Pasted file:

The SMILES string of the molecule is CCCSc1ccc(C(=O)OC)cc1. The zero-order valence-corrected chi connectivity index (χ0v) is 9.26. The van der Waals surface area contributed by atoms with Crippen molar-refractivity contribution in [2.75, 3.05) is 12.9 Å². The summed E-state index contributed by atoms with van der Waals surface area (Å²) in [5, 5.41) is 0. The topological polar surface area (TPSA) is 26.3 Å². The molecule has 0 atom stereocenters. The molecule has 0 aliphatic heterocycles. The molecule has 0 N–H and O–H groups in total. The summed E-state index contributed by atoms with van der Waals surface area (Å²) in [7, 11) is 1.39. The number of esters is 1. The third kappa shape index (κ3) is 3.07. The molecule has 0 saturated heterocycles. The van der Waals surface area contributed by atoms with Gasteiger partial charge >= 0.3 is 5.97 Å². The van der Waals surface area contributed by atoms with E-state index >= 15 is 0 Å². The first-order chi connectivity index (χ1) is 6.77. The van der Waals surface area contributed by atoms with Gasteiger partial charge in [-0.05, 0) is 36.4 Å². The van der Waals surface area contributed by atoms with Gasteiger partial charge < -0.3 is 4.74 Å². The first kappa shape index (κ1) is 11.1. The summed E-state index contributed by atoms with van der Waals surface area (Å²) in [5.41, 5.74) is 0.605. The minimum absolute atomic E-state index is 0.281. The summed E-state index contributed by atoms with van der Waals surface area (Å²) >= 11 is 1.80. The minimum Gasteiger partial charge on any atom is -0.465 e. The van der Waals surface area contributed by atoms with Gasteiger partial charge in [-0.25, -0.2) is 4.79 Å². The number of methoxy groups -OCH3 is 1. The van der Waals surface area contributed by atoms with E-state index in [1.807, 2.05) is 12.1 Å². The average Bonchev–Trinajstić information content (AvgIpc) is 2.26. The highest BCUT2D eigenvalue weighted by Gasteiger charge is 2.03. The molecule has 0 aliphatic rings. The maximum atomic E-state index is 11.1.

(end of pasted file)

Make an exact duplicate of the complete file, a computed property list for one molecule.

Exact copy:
The SMILES string of the molecule is CCCSc1ccc(C(=O)OC)cc1. The zero-order valence-corrected chi connectivity index (χ0v) is 9.26. The van der Waals surface area contributed by atoms with Crippen molar-refractivity contribution in [2.75, 3.05) is 12.9 Å². The summed E-state index contributed by atoms with van der Waals surface area (Å²) in [5, 5.41) is 0. The topological polar surface area (TPSA) is 26.3 Å². The molecule has 0 atom stereocenters. The molecule has 0 aliphatic heterocycles. The molecule has 0 N–H and O–H groups in total. The summed E-state index contributed by atoms with van der Waals surface area (Å²) in [7, 11) is 1.39. The number of esters is 1. The third kappa shape index (κ3) is 3.07. The molecule has 0 saturated heterocycles. The van der Waals surface area contributed by atoms with Gasteiger partial charge >= 0.3 is 5.97 Å². The van der Waals surface area contributed by atoms with E-state index >= 15 is 0 Å². The first-order chi connectivity index (χ1) is 6.77. The van der Waals surface area contributed by atoms with Gasteiger partial charge in [-0.05, 0) is 36.4 Å². The van der Waals surface area contributed by atoms with Gasteiger partial charge < -0.3 is 4.74 Å². The first kappa shape index (κ1) is 11.1. The summed E-state index contributed by atoms with van der Waals surface area (Å²) in [5.41, 5.74) is 0.605. The minimum absolute atomic E-state index is 0.281. The summed E-state index contributed by atoms with van der Waals surface area (Å²) >= 11 is 1.80. The minimum Gasteiger partial charge on any atom is -0.465 e. The van der Waals surface area contributed by atoms with Gasteiger partial charge in [-0.25, -0.2) is 4.79 Å². The number of methoxy groups -OCH3 is 1. The van der Waals surface area contributed by atoms with E-state index in [1.807, 2.05) is 12.1 Å². The average Bonchev–Trinajstić information content (AvgIpc) is 2.26. The highest BCUT2D eigenvalue weighted by Gasteiger charge is 2.03. The molecule has 0 aliphatic rings. The maximum atomic E-state index is 11.1.